It’s Time to Get Wet and Wild!

I’m excited for this blog because it brings together two of my favorite things which are implied in the title: water (the “wet”) and animals (the “wild”). We frequently talk about the importance of conserving our natural resources and working toward water sustainability as it relates to human life. We also occasionally explore the importance of this topic when it comes our domestic animals—our dogs, cats, cows, chickens and so forth. But today, I’d like to look at animals in the wild and offer another powerful reason for you to conserve water, preserve our water resources and support programs helping to ensure that our two-legged and four-legged, furry and feathered friends have reliable access to the water they need to live and thrive.

Let’s start with the animals most like us—primates. Interesting fact about our friend the gorilla: They cannot swim, so they shy away from water sources for drinking. However, this doesn’t mean water isn’t vital to them—they rely on the morning dew for hydration. Moreover, about half of the 40 pounds of vegetation a day consumed by an adult gorilla consists of water. Many other primates follow suit, getting most of their water from the plants they consume.

Next, let’s look at the deer family. Those whitetails, which most of us are familiar with, require 3 quarts of water per day for every 100 pounds of body weight. So, taking the range from an average female to a male, we’re looking at 3.25 to 6.0 quarts of water per day per deer. If you look at the population of just whitetail deer in just the U.S., that’s more than 33 million gallons of water per day for drinking…and we haven’t even discussed caribou, moose, gazelles and the like!

How about Dumbo? Another fun fact: An elephant can hold up to 2.75 gallons of water in its trunk. They use this water to drink, bathe and cool off. If we look at drinking alone, an elephant—of which there are about 650,000 worldwide—can drink up to 50 gallons of water per day, enough to fill your average bathtub.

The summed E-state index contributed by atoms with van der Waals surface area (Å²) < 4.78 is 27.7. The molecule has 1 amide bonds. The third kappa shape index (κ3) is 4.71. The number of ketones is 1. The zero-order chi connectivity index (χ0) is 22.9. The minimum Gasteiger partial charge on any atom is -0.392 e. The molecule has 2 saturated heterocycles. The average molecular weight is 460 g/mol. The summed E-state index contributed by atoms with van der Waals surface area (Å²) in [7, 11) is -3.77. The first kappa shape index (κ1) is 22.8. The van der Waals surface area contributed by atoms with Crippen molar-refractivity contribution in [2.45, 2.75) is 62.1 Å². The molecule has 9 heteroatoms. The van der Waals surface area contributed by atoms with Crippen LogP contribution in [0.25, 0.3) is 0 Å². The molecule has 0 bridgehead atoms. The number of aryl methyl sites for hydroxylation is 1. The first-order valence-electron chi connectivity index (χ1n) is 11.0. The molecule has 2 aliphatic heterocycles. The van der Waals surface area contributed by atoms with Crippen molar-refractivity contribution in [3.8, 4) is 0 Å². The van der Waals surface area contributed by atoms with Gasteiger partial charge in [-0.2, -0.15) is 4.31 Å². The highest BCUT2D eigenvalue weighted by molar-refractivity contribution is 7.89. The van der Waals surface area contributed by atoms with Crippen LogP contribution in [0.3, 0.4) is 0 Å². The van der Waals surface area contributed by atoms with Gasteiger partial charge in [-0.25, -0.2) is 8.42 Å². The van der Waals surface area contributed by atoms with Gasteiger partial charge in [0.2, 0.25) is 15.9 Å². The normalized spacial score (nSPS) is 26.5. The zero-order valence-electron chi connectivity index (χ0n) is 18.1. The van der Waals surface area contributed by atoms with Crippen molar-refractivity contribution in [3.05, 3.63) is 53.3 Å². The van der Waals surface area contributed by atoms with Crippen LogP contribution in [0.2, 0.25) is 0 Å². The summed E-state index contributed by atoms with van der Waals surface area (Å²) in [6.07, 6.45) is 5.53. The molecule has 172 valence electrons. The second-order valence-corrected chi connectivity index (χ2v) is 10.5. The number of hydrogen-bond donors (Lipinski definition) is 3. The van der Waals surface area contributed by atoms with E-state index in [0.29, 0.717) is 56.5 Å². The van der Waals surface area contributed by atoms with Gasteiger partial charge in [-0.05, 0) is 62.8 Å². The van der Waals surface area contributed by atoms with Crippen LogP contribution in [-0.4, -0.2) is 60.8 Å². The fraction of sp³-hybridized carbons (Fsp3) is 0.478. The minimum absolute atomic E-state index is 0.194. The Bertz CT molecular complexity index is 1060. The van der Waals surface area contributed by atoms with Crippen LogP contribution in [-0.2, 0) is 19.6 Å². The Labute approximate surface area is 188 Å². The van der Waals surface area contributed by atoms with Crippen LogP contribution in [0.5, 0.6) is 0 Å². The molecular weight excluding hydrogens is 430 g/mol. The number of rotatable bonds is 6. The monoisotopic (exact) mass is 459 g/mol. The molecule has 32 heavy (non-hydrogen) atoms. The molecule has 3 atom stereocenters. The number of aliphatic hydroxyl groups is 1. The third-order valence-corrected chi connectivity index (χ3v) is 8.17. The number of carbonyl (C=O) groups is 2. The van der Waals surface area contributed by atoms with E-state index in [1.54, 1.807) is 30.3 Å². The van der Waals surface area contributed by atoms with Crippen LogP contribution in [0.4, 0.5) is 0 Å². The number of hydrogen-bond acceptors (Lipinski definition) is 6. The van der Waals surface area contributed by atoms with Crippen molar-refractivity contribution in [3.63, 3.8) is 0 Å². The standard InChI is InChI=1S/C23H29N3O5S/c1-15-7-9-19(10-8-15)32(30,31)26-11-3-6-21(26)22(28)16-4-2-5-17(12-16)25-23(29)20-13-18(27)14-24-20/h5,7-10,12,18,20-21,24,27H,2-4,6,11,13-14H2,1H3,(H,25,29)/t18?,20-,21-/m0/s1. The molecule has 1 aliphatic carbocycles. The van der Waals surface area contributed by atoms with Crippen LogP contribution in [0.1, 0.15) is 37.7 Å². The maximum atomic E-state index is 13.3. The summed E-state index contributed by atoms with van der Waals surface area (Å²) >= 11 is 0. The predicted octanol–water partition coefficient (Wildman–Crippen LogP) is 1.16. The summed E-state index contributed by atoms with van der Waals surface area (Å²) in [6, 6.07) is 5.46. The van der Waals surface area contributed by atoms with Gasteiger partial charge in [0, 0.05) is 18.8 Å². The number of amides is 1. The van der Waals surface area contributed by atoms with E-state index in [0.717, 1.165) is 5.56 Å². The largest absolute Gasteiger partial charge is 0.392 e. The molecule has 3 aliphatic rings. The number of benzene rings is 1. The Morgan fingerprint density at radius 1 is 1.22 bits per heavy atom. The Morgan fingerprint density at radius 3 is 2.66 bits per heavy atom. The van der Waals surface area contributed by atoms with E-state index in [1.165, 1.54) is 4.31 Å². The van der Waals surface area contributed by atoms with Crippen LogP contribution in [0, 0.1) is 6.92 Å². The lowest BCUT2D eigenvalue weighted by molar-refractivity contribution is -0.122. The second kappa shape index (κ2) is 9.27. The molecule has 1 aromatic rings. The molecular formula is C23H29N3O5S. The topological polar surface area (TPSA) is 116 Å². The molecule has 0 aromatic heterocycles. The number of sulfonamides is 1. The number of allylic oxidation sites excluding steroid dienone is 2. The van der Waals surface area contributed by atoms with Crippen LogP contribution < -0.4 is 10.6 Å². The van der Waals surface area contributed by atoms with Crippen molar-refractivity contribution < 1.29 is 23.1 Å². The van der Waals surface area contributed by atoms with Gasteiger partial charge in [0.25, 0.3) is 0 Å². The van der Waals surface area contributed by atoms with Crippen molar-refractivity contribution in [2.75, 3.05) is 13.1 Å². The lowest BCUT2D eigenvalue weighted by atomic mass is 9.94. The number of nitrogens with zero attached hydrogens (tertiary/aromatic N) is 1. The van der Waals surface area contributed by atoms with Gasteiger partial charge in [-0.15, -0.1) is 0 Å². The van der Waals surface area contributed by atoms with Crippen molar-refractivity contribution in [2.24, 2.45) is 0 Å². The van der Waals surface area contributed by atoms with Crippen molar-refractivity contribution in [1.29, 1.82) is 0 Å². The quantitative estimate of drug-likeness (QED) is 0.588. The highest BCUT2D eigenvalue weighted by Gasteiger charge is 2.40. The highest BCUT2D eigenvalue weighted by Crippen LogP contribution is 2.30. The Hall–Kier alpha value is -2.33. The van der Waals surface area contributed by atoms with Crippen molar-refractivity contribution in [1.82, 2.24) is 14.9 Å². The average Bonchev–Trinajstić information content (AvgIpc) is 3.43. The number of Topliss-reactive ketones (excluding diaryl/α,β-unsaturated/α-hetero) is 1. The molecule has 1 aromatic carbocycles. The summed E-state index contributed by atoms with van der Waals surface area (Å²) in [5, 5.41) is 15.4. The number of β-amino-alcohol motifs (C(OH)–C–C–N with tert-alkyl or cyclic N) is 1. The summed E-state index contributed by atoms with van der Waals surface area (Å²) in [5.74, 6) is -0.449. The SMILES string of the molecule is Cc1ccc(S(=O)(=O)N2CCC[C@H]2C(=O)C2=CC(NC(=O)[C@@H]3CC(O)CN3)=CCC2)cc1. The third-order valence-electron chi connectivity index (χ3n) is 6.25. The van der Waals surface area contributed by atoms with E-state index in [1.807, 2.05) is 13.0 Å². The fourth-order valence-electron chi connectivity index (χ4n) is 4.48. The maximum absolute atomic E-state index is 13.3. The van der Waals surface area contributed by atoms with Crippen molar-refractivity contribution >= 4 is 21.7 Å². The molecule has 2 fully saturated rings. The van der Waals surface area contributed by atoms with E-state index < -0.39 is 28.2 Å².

Even the seemingly “little” wildlife, such as finches or cardinals on our feeder, need water to survive. Unlike a lot of other wildlife, birds get very little of their required water intake from food, meaning they need to drink several times a day. On average, a bird needs to drink 5% of its body weight in water every day to stay healthy.

These are just a few examples of water intake for just a few species—needless to say, every species needs water to survive. We also have to consider the other vital benefits that water provides for wildlife. Think about all the piscivores—from bears to jaguars, seagulls to turtles—that depend on fish-laden water sources as their main food supplier. Then there is water’s role in wildlife bathing. Water is also necessary for cooling. Especially in hot African and Asian environments, if water isn’t around to keep animals’ body temperatures down, they will die. As mentioned above, water in the form of rain and irrigation is essential for the growth of all the vegetation on which wildlife survives.

So the next time your turn on Discovery or Nat Geo and observe the beautiful creatures of planet Earth, remember how your water conservation efforts impact all of them. We all need to do our part to keep our planet “wet” for the sake of preserving “the wild”!